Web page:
In a second manifestation, the invention is a receptacle. The receptacle has a top, a base, and a side wall extending between and spacing base and top. The side wall has an opening therein. A guide runs adjacent the side wall. First and second doors are movable through the guide between a first position of contact therebetween blocking access to the opening and a second position of contact therebetween permitting full access to the opening.
Exemplary embodiments of the present invention solve inadequacies of the prior art by providing a cylindrical receptacle having a top opening with optional cover, an outer shell, an inner liner, and a pair of doors that slide about the circumference of the receptacle.
A first object of the invention is to provide a receptacle which is suitable for containing a liner or bag therein and which has excellent side access that permits side removal of the bag, most preferably with very minimal or no lifting required. A second object of the invention is to provide intuitive and simple side access to the liner or bag without restriction on, use of, or interference with space adjacent the receptacle. Another object of the present invention is to provide a multi-purpose receptacle which may be used for a variety of diverse needs suitable for a plurality of diverse industries. A further object of the invention is to provide a mechanically strong receptacle, which provides full protection for a liner supported therein and capable of both containing and supporting large loads. An even further object of the invention is to provide a sanitary receptacle which may be easily cleaned. Yet another object of the present invention is to provide a receptacle having the foregoing characteristics which is both readily manufactured and reasonably transported.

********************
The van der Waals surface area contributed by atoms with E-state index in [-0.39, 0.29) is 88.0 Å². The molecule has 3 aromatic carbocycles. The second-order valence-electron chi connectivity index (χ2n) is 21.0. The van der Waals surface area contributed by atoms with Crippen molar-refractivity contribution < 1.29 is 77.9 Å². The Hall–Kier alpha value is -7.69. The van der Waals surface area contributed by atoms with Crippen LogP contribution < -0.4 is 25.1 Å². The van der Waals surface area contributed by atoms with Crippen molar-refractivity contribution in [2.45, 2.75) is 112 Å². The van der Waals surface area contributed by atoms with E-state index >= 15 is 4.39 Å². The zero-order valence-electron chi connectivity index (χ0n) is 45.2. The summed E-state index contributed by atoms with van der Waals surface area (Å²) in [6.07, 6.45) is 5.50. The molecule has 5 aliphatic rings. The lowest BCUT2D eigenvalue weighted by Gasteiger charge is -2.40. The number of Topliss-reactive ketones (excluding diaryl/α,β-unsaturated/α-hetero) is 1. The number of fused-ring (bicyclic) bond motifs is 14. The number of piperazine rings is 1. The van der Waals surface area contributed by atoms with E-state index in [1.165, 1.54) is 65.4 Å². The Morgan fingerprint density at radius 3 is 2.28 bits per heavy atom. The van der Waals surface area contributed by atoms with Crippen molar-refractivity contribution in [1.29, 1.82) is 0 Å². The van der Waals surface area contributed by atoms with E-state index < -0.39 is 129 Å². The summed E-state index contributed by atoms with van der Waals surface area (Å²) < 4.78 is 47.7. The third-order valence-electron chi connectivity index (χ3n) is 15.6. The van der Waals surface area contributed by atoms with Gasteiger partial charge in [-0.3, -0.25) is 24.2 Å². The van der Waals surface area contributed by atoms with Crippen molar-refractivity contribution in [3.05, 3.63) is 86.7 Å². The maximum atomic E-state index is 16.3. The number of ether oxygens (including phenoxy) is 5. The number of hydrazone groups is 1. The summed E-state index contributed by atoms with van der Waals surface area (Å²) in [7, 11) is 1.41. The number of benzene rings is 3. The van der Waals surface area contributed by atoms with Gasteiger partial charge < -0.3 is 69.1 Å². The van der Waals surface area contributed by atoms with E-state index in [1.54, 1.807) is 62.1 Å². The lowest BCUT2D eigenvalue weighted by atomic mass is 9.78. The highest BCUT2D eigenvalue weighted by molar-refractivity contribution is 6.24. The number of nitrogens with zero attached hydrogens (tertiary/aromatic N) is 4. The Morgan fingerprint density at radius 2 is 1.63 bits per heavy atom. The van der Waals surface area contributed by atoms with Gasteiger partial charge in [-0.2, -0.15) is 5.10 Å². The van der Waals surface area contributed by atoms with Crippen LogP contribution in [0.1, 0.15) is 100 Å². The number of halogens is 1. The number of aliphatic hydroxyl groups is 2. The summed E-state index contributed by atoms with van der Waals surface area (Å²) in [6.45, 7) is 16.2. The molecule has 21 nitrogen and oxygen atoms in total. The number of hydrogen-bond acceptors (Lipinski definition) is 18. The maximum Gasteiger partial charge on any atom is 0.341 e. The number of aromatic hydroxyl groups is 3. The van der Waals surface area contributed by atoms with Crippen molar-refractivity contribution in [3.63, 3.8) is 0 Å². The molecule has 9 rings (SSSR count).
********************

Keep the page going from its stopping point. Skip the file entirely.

The foregoing and other objects, advantages, and novel features of the present invention can be understood and appreciated by reference to the following detailed description of the invention, taken in conjunction with the accompanying drawings, in which:
Manifested in the preferred embodiments described herein below, the present invention provides a new and novel receptacle which is particularly well suited for the collection of a large numbers of articles that individually may be light, but which collectively are quite heavy. As described herein above and as will be apparent from the following description, those skilled in the art will understand that the present invention is not solely limited to such applications, but is nevertheless particularly well-suited thereto. A number of different embodiments are illustrated and described herein below. For consistency, the numbering of each different embodiment is designated by the first digit of the reference numeral, while like components between different embodiments are wherever possible numbered using identical second and third digits.
In a first preferred embodiment of the invention, a standard 55 gallon polyethylene drum, such as illustrated for exemplary purposes in